The question is not if the child sees “well enough”—it is how the child best interprets those pictures and links them to experiences or memories he has. The pictures might work well for concepts and parts of the experience that he is most familiar with. Newer concepts, however, might best be understood with a tactile object or a partial object to represent them.
Children often memorize books they like before they ever read. Children who are deaf-blind can do the same with books that have concepts and experiences they know—and the “knowing” comes from repeatedly “reading” favorite experience books with the child.
First, consider the experiences, concepts, and interests of the child. Over time, create a variety of experience books for the child, and help him understand what is in each book by involving him in the process. Making the experience book with the student helps him understand how it is connected to him.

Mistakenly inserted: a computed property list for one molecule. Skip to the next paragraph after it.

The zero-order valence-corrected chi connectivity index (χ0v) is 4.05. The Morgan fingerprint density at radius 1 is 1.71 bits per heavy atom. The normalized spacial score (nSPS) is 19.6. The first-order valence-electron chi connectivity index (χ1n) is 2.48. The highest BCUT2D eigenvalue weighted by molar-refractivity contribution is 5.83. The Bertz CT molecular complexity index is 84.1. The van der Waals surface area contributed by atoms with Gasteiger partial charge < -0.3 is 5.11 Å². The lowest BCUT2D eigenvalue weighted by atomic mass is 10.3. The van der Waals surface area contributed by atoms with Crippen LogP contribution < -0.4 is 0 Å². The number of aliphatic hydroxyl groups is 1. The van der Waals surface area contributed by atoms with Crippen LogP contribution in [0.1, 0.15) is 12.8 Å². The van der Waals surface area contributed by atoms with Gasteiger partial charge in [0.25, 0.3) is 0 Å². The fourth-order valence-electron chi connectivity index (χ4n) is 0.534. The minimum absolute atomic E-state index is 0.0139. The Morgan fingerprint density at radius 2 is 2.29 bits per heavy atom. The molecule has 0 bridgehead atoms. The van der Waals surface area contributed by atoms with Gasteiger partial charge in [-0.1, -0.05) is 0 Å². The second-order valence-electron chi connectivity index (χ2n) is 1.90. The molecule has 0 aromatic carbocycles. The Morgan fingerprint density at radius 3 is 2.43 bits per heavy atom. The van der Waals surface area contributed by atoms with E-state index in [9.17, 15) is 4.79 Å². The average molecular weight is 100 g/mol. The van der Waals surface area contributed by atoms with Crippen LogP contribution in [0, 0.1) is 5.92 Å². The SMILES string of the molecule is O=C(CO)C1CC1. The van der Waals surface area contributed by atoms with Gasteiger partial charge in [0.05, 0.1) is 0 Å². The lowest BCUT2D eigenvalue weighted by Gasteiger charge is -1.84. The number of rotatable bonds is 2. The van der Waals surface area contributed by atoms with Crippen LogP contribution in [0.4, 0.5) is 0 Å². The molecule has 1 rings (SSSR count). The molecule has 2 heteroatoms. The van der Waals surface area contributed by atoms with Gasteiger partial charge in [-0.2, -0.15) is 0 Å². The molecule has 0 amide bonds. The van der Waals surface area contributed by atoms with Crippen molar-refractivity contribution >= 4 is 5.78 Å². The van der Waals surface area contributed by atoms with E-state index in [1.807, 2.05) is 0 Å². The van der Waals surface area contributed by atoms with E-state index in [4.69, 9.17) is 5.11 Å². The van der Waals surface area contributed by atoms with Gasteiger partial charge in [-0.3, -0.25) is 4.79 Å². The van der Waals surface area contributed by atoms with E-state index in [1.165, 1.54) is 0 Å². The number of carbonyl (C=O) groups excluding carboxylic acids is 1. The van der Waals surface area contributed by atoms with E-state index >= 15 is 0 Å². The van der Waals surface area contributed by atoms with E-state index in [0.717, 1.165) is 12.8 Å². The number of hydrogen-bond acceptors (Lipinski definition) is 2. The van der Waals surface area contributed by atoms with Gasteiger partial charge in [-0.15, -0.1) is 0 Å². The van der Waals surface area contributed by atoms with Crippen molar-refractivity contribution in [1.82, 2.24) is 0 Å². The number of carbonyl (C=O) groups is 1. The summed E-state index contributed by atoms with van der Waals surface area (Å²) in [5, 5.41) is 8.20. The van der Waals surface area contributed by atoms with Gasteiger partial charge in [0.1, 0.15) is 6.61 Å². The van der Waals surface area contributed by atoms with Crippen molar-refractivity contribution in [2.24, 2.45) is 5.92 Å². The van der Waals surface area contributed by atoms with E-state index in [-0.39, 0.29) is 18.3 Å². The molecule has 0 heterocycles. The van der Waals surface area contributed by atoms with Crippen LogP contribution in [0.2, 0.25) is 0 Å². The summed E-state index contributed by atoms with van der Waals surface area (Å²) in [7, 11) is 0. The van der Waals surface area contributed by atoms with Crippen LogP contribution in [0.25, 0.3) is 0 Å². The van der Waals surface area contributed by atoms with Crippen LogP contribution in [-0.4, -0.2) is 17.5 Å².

Too often we make books after school or at home at night, and the child has no understanding of how the book “magically” appears. To be effective and efficient, make the books with the child, allowing him to do any small part he can. This approach can increase the likelihood that the child will be interested in the book.
When using an experience book with a child we have many opportunities to meet the requirements of communication and conversation:
two people are interacting, with
a shared topic (the experience),
consistent vocabulary (objects and/or pictures on the page).
The child also is following a consistent sequence within the book, thus teaching beginning, middle, and end—concepts that are crucial to all learning.
THE MOST IMPORTANT THING TO REMEMBER IS TO HAVE FUN WITH THE CHILD SO HE OR SHE WILL WANT TO DO IT AGAIN